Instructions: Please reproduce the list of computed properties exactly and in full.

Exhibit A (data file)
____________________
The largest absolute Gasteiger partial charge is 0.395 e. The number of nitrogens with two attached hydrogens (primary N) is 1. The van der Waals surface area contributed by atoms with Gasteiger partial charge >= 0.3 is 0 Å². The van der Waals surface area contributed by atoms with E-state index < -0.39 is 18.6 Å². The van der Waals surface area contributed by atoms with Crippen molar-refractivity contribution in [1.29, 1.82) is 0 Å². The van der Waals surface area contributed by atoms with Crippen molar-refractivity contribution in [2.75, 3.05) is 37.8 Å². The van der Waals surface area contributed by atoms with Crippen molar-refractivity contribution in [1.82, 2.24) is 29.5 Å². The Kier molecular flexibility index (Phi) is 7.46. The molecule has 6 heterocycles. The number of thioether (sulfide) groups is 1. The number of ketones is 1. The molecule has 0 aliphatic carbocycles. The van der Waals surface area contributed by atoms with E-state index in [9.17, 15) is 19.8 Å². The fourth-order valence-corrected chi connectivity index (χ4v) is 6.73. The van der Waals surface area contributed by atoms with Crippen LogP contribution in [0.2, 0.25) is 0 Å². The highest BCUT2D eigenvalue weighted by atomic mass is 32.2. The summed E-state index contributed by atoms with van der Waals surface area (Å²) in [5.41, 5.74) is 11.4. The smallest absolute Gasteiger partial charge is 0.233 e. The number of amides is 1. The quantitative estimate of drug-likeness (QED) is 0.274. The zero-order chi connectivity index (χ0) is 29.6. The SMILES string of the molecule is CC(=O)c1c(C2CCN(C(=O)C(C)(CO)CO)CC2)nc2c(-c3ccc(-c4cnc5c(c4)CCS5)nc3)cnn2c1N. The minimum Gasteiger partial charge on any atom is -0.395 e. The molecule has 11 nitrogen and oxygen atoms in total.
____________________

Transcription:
The largest absolute Gasteiger partial charge is 0.395 e. The number of nitrogens with two attached hydrogens (primary N) is 1. The van der Waals surface area contributed by atoms with Gasteiger partial charge >= 0.3 is 0 Å². The van der Waals surface area contributed by atoms with E-state index < -0.39 is 18.6 Å². The van der Waals surface area contributed by atoms with Crippen molar-refractivity contribution in [1.29, 1.82) is 0 Å². The van der Waals surface area contributed by atoms with Crippen molar-refractivity contribution in [2.75, 3.05) is 37.8 Å². The van der Waals surface area contributed by atoms with Crippen molar-refractivity contribution in [1.82, 2.24) is 29.5 Å². The Kier molecular flexibility index (Phi) is 7.46. The molecule has 6 heterocycles. The number of thioether (sulfide) groups is 1. The number of ketones is 1. The molecule has 0 aliphatic carbocycles. The van der Waals surface area contributed by atoms with E-state index in [9.17, 15) is 19.8 Å². The fourth-order valence-corrected chi connectivity index (χ4v) is 6.73. The van der Waals surface area contributed by atoms with Crippen LogP contribution in [0.2, 0.25) is 0 Å². The highest BCUT2D eigenvalue weighted by atomic mass is 32.2. The summed E-state index contributed by atoms with van der Waals surface area (Å²) in [5.41, 5.74) is 11.4. The smallest absolute Gasteiger partial charge is 0.233 e. The number of amides is 1. The quantitative estimate of drug-likeness (QED) is 0.274. The zero-order chi connectivity index (χ0) is 29.6. The SMILES string of the molecule is CC(=O)c1c(C2CCN(C(=O)C(C)(CO)CO)CC2)nc2c(-c3ccc(-c4cnc5c(c4)CCS5)nc3)cnn2c1N. The minimum Gasteiger partial charge on any atom is -0.395 e. The molecule has 11 nitrogen and oxygen atoms in total.